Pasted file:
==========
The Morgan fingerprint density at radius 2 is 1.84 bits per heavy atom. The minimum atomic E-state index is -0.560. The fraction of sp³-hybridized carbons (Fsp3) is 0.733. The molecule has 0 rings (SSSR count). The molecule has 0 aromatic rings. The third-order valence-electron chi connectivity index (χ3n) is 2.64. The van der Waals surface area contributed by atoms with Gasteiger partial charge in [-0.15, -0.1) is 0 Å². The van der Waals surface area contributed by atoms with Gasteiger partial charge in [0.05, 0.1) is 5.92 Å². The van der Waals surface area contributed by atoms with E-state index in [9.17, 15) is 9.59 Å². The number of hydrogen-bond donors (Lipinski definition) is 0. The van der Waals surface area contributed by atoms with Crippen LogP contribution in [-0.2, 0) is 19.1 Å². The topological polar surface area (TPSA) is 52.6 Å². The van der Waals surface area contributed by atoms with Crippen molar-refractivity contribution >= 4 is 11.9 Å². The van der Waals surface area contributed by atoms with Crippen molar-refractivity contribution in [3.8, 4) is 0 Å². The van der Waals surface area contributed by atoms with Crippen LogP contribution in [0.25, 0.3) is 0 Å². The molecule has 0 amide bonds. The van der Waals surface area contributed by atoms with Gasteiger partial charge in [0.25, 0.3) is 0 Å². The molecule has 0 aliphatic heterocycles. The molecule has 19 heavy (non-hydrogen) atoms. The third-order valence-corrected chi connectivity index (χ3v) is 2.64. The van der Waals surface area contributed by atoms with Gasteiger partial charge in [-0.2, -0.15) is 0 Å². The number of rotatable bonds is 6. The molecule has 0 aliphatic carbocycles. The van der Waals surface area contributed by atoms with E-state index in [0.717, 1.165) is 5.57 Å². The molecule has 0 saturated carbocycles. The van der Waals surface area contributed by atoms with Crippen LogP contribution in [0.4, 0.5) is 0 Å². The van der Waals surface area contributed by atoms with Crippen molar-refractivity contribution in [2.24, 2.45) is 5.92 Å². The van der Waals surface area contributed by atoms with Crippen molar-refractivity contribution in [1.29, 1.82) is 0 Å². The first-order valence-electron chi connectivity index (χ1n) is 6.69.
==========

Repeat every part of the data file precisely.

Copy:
The Morgan fingerprint density at radius 2 is 1.84 bits per heavy atom. The minimum atomic E-state index is -0.560. The fraction of sp³-hybridized carbons (Fsp3) is 0.733. The molecule has 0 rings (SSSR count). The molecule has 0 aromatic rings. The third-order valence-electron chi connectivity index (χ3n) is 2.64. The van der Waals surface area contributed by atoms with Gasteiger partial charge in [-0.15, -0.1) is 0 Å². The van der Waals surface area contributed by atoms with Gasteiger partial charge in [0.05, 0.1) is 5.92 Å². The van der Waals surface area contributed by atoms with E-state index in [9.17, 15) is 9.59 Å². The number of hydrogen-bond donors (Lipinski definition) is 0. The van der Waals surface area contributed by atoms with Crippen LogP contribution in [-0.2, 0) is 19.1 Å². The topological polar surface area (TPSA) is 52.6 Å². The van der Waals surface area contributed by atoms with Crippen molar-refractivity contribution >= 4 is 11.9 Å². The van der Waals surface area contributed by atoms with Crippen molar-refractivity contribution in [3.8, 4) is 0 Å². The van der Waals surface area contributed by atoms with Crippen LogP contribution in [0.25, 0.3) is 0 Å². The molecule has 0 amide bonds. The van der Waals surface area contributed by atoms with Gasteiger partial charge in [0.25, 0.3) is 0 Å². The molecule has 0 aliphatic heterocycles. The molecule has 19 heavy (non-hydrogen) atoms. The third-order valence-corrected chi connectivity index (χ3v) is 2.64. The van der Waals surface area contributed by atoms with Gasteiger partial charge in [-0.2, -0.15) is 0 Å². The number of rotatable bonds is 6. The molecule has 0 aliphatic carbocycles. The van der Waals surface area contributed by atoms with E-state index in [0.717, 1.165) is 5.57 Å². The molecule has 0 saturated carbocycles. The van der Waals surface area contributed by atoms with Crippen LogP contribution in [0.4, 0.5) is 0 Å². The van der Waals surface area contributed by atoms with Crippen molar-refractivity contribution in [2.24, 2.45) is 5.92 Å². The van der Waals surface area contributed by atoms with Crippen molar-refractivity contribution in [1.29, 1.82) is 0 Å². The first-order valence-electron chi connectivity index (χ1n) is 6.69.